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Confucius And Management

December 13, 2012
Confucius
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The Life of Confucius
Of all eastern philosophers, Confucius, born in 550 B.C., is considered the greatest. His
teachings are foundational to Asian cultures. His writings, The Five Classics, the collection
of ancient Chinese literature, and The Four Books, a collection of Confucius and his
disciples teachings, was for centuries the standard curriculum for Chinese education.
Confucius teachings and biography were written many years after his death and were
edited by his disciples. Although historians present various accounts of his life, there are
some basic facts that we are reasonably sure of, and from which we can outline the major
events of his life.
Confucius was born in the province of Lu, in northern China. He was born into a family of
humble circumstance, and his father died at a young age. He began studying under the
village tutor and at the age of fifteen he devoted his life to study. At twenty, he married but
soon divorced his wife and had an aloof relationship with his son and daughter. In his
twenties, he became a teacher and gathered a group of loyal disciples.
Confucius lived during the Chou Dynasty (1100 B.C. to 256 B.C.). At this time, the land
was divided among feudal lords. The moral and social order was in a state of decay.
Confucius sought a way to restore the cultural-political order. He believed that reform
would come through educating the leaders in the classics and in his philosophy. He
therefore sought a political position of influence, from which he could implement his
principles.
Tradition teaches that the Duke of Lu appointed him to a cabinet position at the age of
fifty. Several historians believe he eventually ascended to higher positions of public office.
Due to political disagreements and internal conflicts, he resigned his post at fifty-five and
left the province of Lu. He then traveled for thirteen years from state to state seeking to
persuade political leaders to adopt his teachings. Although many lords respected him, no
one gave him a position. Discouraged from the response, he devoted his final years to
teaching and writing. Before his death in 479 B.C., he expressed his discouragement and
disillusionment regarding his career.
However, his disciples were able to gain significant positions in government after his
death. They modified his teachings and added their own insights. Centuries later,
Confucianism became the official religion of China, shaping Chinese culture. The values
he espoused--education, family loyalty, work ethic, value of traditions, conformity to
traditional standards, honoring of ancestors, and unquestioning obedience to
superiors--remain entrenched in Asian culture.
There is much to appreciate regarding the life and teachings of Confucius. Christians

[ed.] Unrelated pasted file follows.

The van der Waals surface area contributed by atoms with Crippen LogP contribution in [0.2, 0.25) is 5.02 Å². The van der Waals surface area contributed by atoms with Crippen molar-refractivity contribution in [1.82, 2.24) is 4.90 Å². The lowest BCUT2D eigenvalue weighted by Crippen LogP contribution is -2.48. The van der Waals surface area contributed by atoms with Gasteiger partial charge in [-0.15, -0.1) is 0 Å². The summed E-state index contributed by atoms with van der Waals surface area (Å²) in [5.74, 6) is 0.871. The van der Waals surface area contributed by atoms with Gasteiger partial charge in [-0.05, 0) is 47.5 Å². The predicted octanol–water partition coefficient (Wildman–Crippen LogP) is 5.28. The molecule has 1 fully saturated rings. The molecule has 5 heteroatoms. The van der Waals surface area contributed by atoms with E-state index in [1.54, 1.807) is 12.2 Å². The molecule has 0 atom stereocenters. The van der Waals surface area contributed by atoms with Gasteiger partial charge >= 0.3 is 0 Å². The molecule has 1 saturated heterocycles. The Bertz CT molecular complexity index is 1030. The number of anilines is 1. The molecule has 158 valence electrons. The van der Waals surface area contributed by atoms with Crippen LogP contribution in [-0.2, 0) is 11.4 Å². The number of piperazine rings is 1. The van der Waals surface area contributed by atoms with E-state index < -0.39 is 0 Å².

would agree on several points with his philosophy of ethics, government, and social
conduct. However, there are some major differences between Christianity and Confucian
thought, which we will investigate in the following sections.
The Metaphysics of Confucius
Confucianism, as its founder taught, is not a religion in the traditional sense. It is an ethical
code. Chinese culture was steeped in the religion of animism, a belief that gods and spirits
dwell in natural formations. Along with an animistic world view, there was a belief in
ancestor worship. The spirits of the dead needed to be honored and cared for by the living
family members.
However, in his teachings, Confucius avoided spiritual issues. He can be categorized as an
agnostic who believed in spirits and the supernatural but was not interested in them. He
was humanistic and rationalistic in his outlook. "His position on matters of faith was this:
whatever seemed contrary to common sense in popular tradition and whatever did not
serve any discoverable social purpose, he regarded coldly."{1} The answer to the cultural
and social problems was found in humanity itself, not in anything supernatural.
A disciple of Confucius wrote, "The master never talked of prodigies, feats of strength,
disorders or spirits." (Analects 7:20) Confucius himself stated, "To devote oneself
earnestly to ones duty to humanity, and while respecting the spirits, to keep aloof from
them, may be called wisdom." (Analects 6:20) "Our masters views concerning culture and
the outward insignia of goodness, we are permitted to hear; but about mans nature and the
ways of heaven, he will not tell us anything at all." (Analects 5:12)
Confucius occasionally mentions the "Mandate of Heaven." He appears to interpret this to
mean the natural law or moral order within things. Men must seek to live within this order.
One must be careful not to violate the will of heaven. Confucius wrote, "He who put
himself in the wrong with Heaven has no means of expiation left." (Analects 3:13)
In the Confucian system, a divine being does not have a significant role; his philosophy is
man-centered and relies on self-effort. Man is sufficient to attain the ideal character
through education, self-effort, and self-reflection. The goal of life was to live a good moral
life. After his death, Confucianism evolved, combining with Chinese traditional religions
and Buddhism to add a spiritual component.
In contrast, Christianity is God-centered. It is built on a relationship with a personal God
who is involved in the world. Confucius focused on life here on this earth. Jesus focused
on life in eternity. For Jesus what happens in eternity has ramifications for life here on
earth. In Matthew 6:19 Jesus stated, "Do not store up for yourselves treasures on earth,
where moth and rust destroy, and where thieves break in and steal. But store up for
yourselves treasure in heaven where moth and rust do not destroy and where thieves do not

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